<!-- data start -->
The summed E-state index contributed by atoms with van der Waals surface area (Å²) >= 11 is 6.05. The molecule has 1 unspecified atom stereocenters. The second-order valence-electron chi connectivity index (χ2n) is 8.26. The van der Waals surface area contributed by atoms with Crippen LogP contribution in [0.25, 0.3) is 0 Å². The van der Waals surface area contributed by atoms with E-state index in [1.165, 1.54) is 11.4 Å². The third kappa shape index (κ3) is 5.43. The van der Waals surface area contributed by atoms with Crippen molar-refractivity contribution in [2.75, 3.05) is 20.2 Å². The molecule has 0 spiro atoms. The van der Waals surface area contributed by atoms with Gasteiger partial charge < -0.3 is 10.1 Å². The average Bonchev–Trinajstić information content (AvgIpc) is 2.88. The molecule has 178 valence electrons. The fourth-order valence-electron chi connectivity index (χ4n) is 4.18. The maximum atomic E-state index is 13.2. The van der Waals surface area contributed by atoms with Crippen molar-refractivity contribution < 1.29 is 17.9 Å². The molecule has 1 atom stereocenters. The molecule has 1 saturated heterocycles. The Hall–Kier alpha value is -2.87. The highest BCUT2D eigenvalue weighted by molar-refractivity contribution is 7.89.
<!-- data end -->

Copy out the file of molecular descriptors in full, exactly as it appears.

The summed E-state index contributed by atoms with van der Waals surface area (Å²) >= 11 is 6.05. The molecule has 1 unspecified atom stereocenters. The second-order valence-electron chi connectivity index (χ2n) is 8.26. The van der Waals surface area contributed by atoms with Crippen LogP contribution in [0.25, 0.3) is 0 Å². The van der Waals surface area contributed by atoms with E-state index in [1.165, 1.54) is 11.4 Å². The third kappa shape index (κ3) is 5.43. The van der Waals surface area contributed by atoms with Crippen molar-refractivity contribution in [2.75, 3.05) is 20.2 Å². The molecule has 0 spiro atoms. The van der Waals surface area contributed by atoms with Gasteiger partial charge < -0.3 is 10.1 Å². The average Bonchev–Trinajstić information content (AvgIpc) is 2.88. The molecule has 178 valence electrons. The fourth-order valence-electron chi connectivity index (χ4n) is 4.18. The maximum atomic E-state index is 13.2. The van der Waals surface area contributed by atoms with Crippen molar-refractivity contribution < 1.29 is 17.9 Å². The molecule has 1 atom stereocenters. The molecule has 1 saturated heterocycles. The Hall–Kier alpha value is -2.87. The highest BCUT2D eigenvalue weighted by molar-refractivity contribution is 7.89.